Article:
He now thinks of himself as brave, loyal and kind. He sees every day as an opportunity to learn new things and solve his own problems.I don't expect that my son will always do what I want but I can count on him to confidently tell me why he acted a certain way and listen.
Totally LOVE this book. I have read a lot of parenting books but this one seems to treat children as unique individuals with unique personalities who require unique care and upbringing. It emphasizes respect and autonomy for the child rather than punishment and rewards.
The trouble is that there are things in the book to ponder and consider and even role play. It is tough with an audio book. it was tough to give serious consideration on the fly with the next paragraph being read. Also, I found myself wanting to take a few notes to help me remember a few lessons that would help with my own children and unable to do so as I was commuting to work in the car.
I highly recommend this book and even though it is read very well I would suggest a paper copy rather than the audio version.
showing respect for children
her tone of voice exemplified a 'normal' mother's voice showing happiness at times and exhaustion and frustration at times.
treat my children better
I plan on buying the paper version so that I can refer to it often!
I like audio books because I can listen when I need to be looking at something else, or when I can't hold a book. Unfortunately this book contains worksheets which aren't available in audio format. Perhaps pdfs could be made available.
Including information for difficult children, not just ones who are likely to respond to simple reasoning and soft consequences. (The author refuses to call anything punishment.)
Setting Limits with your Strong Willed Child. Robert MacKenzie.
Yes. I think the portions about open ended questions had benefit and I also do think this could be a good book for someone who already has a good mutually respectful relationship with their kid and just want ways to further improve that. However, these strategies will not work on more difficult kids, the so called strong willed child. This book will be very un-helpful for you.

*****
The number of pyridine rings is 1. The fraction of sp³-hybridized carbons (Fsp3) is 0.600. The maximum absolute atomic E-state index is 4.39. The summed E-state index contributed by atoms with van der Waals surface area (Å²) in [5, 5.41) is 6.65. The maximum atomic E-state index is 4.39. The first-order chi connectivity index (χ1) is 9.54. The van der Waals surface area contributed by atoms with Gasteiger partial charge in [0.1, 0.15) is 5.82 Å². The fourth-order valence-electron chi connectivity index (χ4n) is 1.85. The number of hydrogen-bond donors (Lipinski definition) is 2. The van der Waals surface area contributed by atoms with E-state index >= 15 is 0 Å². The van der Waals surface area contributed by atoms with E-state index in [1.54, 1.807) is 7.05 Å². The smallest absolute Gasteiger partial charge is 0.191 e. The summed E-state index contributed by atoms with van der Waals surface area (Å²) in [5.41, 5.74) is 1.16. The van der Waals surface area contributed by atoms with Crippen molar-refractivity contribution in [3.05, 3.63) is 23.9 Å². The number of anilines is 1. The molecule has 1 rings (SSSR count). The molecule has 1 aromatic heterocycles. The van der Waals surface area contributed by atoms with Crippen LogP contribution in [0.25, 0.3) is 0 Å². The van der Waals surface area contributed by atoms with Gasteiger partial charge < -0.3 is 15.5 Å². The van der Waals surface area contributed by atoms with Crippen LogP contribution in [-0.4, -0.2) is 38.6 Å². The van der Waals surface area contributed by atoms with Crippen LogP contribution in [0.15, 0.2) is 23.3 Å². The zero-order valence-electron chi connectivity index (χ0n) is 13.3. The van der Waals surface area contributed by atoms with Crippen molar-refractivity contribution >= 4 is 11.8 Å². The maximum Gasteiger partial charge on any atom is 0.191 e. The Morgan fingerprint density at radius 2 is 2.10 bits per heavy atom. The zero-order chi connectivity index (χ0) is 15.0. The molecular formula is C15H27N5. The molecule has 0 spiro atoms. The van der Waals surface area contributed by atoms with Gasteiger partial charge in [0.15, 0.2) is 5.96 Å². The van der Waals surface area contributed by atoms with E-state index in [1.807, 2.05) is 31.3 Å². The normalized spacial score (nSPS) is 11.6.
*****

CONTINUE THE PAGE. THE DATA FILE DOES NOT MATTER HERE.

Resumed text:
When I 1st listened to this book I probably would have given it 4 or 5 stars, but after I tried using its techniques, I realized it was not written with 1 of my children in mind, which is why I bought the book in the 1st place. This book sounds good and indeed much in it is good for the "compliant child" which is why I am sure it does work good for some parents and their kids who are compliant. Furthermore, its intrinsically a very "passive parenting" approach that makes parents already doing this passive parenting feel good about what they are doing and indeed encourages them to double down on their current strategy, but does little to help them with more difficult, non compliant children. Although I really do use some of these strategies with my compliant children, it is a disaster for the others and I assure you they will walk all over you. So if you want a 'feel good" book that basically says, your doing great, keep being passive and keep do what "feels" like the best parenting method with little guidance on more difficult children, go for it. However, for those of us looking for books to help with our more difficult children, I recommend Setting Limits with your Strong Willed Child by Robert MacKenzie.
The book provided some excellent techniques for appreciating the perspective of a child and respecting them.
While definitely useful, it seemed as though the suggestions were overly redundant and could have been delivered in a more efficient, less repetitive manner.
This book provides practical how-to skills to use in handling challenging issues with children. In fact, many of the skills are quite useful in all relationships. I was able to immediately apply much of what I learned.
If you have children or work with children, don't hesitate to give this a listen. It really can be life-changing for you and the children in your life. The skills require practice and adaptation for each unique relationship, but they can make a radical difference in our relationships with children.
Thoreau's 'Walden' and Ayn Rand's 25th anniversary introduction to 'The Fountainhead' summarize my library well.
Faber and Mazlish's "How to Talk" has endured for over 30+ years in countries all over the globe for good reason: the techniques taught in this book make logical sense, are easily applicable in your daily family life, and have immediate impact. Below is a bullet summary of my highlights from this title. While the read is short (I finished it in six days), the lessons are invaluable. Bennett's narration is fine--if anything, you can really crank the playback speed on this title, the material is easy to understand.